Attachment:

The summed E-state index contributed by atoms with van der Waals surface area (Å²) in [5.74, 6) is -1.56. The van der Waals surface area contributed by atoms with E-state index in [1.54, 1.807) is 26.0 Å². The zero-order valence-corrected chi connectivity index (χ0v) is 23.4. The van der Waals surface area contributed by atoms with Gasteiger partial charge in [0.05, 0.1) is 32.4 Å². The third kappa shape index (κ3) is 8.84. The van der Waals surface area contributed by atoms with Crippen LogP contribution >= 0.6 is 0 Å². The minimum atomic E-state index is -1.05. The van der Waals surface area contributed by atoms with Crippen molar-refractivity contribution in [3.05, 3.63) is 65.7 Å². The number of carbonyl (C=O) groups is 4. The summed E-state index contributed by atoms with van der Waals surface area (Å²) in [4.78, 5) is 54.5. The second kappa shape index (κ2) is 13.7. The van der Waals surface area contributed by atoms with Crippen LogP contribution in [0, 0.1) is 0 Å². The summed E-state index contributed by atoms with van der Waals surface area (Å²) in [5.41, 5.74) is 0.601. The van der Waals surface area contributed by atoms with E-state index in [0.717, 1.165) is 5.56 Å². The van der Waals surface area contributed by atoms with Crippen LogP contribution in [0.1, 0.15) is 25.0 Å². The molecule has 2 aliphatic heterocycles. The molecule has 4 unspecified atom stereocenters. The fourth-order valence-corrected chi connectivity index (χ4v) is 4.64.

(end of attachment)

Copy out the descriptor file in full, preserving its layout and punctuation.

The summed E-state index contributed by atoms with van der Waals surface area (Å²) in [5.74, 6) is -1.56. The van der Waals surface area contributed by atoms with E-state index in [1.54, 1.807) is 26.0 Å². The zero-order valence-corrected chi connectivity index (χ0v) is 23.4. The van der Waals surface area contributed by atoms with Gasteiger partial charge in [0.05, 0.1) is 32.4 Å². The third kappa shape index (κ3) is 8.84. The van der Waals surface area contributed by atoms with Crippen LogP contribution >= 0.6 is 0 Å². The minimum atomic E-state index is -1.05. The van der Waals surface area contributed by atoms with Crippen molar-refractivity contribution in [3.05, 3.63) is 65.7 Å². The number of carbonyl (C=O) groups is 4. The summed E-state index contributed by atoms with van der Waals surface area (Å²) in [4.78, 5) is 54.5. The second kappa shape index (κ2) is 13.7. The van der Waals surface area contributed by atoms with Crippen LogP contribution in [0, 0.1) is 0 Å². The summed E-state index contributed by atoms with van der Waals surface area (Å²) in [5.41, 5.74) is 0.601. The van der Waals surface area contributed by atoms with E-state index in [0.717, 1.165) is 5.56 Å². The van der Waals surface area contributed by atoms with Crippen LogP contribution in [0.1, 0.15) is 25.0 Å². The molecule has 2 aliphatic heterocycles. The molecule has 4 unspecified atom stereocenters. The fourth-order valence-corrected chi connectivity index (χ4v) is 4.64.